He informs the audience as to the period in which the play is set, that is the thirties. This helps the audience to better understand and relate to the events to come, and gives an idea of the state of the economy at that time; during the thirties in America, there was great turmoil, and the economy was crumbling. He explains that the play is based on memory and therefore has certain unrealistic qualities about it, including the music and the sentimental lighting. Tom also introduces the other characters; his mother Amanda, his sister Laura, the gentleman caller who will appear later on in the play, and of course their father, the ever absent character who is only seen in a large smiling photograph on the living room wall.

    • Word count: 675
  12. Commentary on 'The Glass Menagerie' by Tennessee Williams- Scene One.

    Tennessee Williams also mentions a fire escape, which is added to the sets of the play. This fire escape has great significance, as it is an "accidental poetic truth." The fire-escape leading out of the Wingfield's apartment represents exactly what the name states. It is an escape from the fires of frustration that have "enslaved" the American people. This is why it is an "accidental poetic truth." We are also told that the play is a memory play it has been styled and fashioned in such a way that it constantly reminds the audience that it is a memory play.

    • Word count: 830
  13. What does the symbol of the glass menagerie mean?

    This subconsciously makes you more aware of any slight mention of the glass menagerie. Making you speculate about the significance of this ordinary, but unusual, stage prop. The first mention of the glass menagerie is in the opening description of the stage. This is not of enormous significance, but is oddly described as an "Old-fashioned whatnot". This is an interesting choice of words. <Very particular.> Could this be an early indication to the importance of the menagerie? One could argue that Williams used these words, so that one would interpret the menagerie, as a mother like figure. The words are warmly, and could almost portray security.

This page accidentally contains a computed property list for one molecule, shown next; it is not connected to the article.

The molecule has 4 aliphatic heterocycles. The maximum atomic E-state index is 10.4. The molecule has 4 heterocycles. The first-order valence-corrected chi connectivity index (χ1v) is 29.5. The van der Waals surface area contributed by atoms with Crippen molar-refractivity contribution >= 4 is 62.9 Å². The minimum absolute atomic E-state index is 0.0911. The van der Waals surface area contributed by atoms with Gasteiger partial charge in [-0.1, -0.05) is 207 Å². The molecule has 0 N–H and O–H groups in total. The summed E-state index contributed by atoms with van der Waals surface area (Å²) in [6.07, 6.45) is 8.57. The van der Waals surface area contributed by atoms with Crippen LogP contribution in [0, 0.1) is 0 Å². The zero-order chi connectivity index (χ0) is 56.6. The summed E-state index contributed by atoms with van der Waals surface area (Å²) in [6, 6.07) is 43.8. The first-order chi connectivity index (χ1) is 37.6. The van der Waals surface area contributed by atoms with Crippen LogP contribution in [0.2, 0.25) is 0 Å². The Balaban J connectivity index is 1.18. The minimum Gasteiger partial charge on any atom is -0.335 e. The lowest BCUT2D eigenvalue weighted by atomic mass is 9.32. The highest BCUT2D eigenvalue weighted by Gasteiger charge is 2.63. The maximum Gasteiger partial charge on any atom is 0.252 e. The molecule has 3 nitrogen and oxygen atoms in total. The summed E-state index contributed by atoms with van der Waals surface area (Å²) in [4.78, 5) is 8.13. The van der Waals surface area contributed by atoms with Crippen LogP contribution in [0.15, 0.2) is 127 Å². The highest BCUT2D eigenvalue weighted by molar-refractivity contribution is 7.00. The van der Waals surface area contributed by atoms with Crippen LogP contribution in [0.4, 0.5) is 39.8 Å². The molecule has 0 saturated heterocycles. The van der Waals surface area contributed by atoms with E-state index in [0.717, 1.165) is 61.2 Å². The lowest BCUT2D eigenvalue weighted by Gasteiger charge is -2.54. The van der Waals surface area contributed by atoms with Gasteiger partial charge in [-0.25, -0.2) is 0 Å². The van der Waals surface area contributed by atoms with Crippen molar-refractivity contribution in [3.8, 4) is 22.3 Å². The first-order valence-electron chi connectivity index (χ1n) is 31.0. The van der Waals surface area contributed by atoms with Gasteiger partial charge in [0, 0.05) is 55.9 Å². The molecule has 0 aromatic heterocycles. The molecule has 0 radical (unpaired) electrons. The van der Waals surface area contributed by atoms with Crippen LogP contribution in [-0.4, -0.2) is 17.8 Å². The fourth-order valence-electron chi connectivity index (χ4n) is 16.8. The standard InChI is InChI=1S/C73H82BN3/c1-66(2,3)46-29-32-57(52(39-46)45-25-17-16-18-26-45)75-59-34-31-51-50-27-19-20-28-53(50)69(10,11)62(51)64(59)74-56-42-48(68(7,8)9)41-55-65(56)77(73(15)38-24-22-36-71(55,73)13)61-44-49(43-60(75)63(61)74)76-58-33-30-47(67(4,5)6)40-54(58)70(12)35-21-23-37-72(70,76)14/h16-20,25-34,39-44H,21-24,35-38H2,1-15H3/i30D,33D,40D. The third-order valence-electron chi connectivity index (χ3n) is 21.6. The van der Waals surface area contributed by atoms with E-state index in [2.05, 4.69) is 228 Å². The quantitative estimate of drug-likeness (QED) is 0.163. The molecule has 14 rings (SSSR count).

• Word count: 598
  14. Passage Based Essay of the last page of Scene 7 in the play: The Glass Menagerie.

    Tom still feels attached to his sister a 'cripple' Laura, for his desertion. Laura's character is symbolised as 'pieces of coloured glass', she is fragile yet still delicately alluring. Tom's desertion is his ultimate betrayal to Laura, yet the key issue is his guilt, Tom is 'more faithful' than he ever intended to be'. While Tom left his 'two by four situation' behind physically, he never achieves true escape instead being 'swept about' like 'dead leaves'. The natural symbolism of being 'torn away from the branches' reinforces the idea that Tom no longer has roots or a stable family to turn to.

    • Word count: 536
  15. Creative writing - Becca.

    projected onto sheet at back * Becca: This story of a power that went into the world to protect but not possess, to defend but not to conquer. It is the American story; a story of flawed and fallible people, united across the generations by grand and enduring ideals. Becca is centre stage with dim general cover. Becca: We have a place, all of us, in a long story; a story we continue, but whose end we will not see.

    • Word count: 985
  16. The Glass Menagerie - By paying close attention to detail, describe how Williams creates tension on the part of Tom.